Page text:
Rosenblum, age 58, comes to Hawaii with 32 years of experience in all phases of utility operations at Southern California Edison (SCE), California’s largest electric utility. Most recently, he held the position of Senior Vice President of Generation, responsible for all of SCE’s power generation facilities. During that tenure, Rosenblum helped initiate the nation’s largest solar photovoltaic project, which aims to install 250 megawatts of solar generating capacity on commercial rooftops around Southern California.
Previously, he served for over seven years as senior vice president of the Transmission and Distribution business unit, responsible for the delivery of electricity in SCE’s 50,000-square-mile service territory. He has also held the positions of vice president of Engineering and Technical Services and vice president of SCE’s Distribution business unit, which included responsibility for customer service.
He has a background in nuclear generation, previously holding management positions at SCE’s San Onofre Nuclear Generating Station and serving as Chief Nuclear Officer for the company. Rosenblum earned bachelors and masters degrees in nuclear engineering from Rensselaer Polytechnic Institute.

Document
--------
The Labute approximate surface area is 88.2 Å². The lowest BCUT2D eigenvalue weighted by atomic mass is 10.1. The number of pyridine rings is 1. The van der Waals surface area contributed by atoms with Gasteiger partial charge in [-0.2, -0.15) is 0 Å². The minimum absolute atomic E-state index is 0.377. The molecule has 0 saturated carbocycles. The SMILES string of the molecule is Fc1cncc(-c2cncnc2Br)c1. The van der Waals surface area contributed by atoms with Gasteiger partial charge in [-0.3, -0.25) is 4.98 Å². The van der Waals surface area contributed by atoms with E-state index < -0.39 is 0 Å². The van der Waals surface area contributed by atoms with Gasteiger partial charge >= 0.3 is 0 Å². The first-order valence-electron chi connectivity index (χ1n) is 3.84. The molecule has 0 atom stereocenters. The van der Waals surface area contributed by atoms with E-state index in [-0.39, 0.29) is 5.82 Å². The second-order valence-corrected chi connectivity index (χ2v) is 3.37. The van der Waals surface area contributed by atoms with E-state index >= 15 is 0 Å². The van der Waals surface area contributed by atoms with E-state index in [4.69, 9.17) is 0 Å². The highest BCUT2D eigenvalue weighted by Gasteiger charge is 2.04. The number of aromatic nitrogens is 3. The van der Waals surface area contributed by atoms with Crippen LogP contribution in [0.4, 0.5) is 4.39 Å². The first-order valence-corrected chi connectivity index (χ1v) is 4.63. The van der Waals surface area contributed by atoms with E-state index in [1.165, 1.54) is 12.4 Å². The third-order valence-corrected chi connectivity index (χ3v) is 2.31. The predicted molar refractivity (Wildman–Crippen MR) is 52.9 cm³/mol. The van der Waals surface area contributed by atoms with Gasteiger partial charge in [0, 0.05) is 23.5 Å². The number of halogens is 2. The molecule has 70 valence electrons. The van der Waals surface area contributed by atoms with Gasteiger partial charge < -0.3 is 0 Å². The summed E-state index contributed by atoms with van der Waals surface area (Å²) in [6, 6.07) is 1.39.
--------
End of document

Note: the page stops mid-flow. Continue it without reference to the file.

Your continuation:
Rosenblum and his wife Michele have been part-time residents of Hawaii for over 20 years, with a home on the Big Island.
“Dick brings broad experience in all major areas of the utility business, proven leadership skills, and a belief in our strategic vision to help Hawaii create a clean energy future,” said Constance Lau, HEI President and Chief Executive Officer and Chairman of the Hawaiian Electric Company Board. “He has a reputation as an astute, open and approachable leader, qualities essential for the increasing collaboration needed in our business.”
“This is a pivotal time for the energy industry, especially in Hawaii. I am pleased to have the opportunity be a part of these efforts, working with the company’s solid management team,” said Rosenblum. “Having been blessed to spend quite a bit of time here over the past 20 years, I appreciate that Hawaii is a unique and special place and that it is important to find solutions that are right for the Islands. I firmly believe that a utility must have a long-term vision developed in cooperation with the communities it serves and I expect to learn a lot by listening to the community, our employees, and our other stakeholders.”
Hawaiian Electric Company, and its subsidiaries, Hawaii Electric Light Company and Maui Electric Company, supply the energy needs of over 400,000 customers or 95% of Hawaii’s population.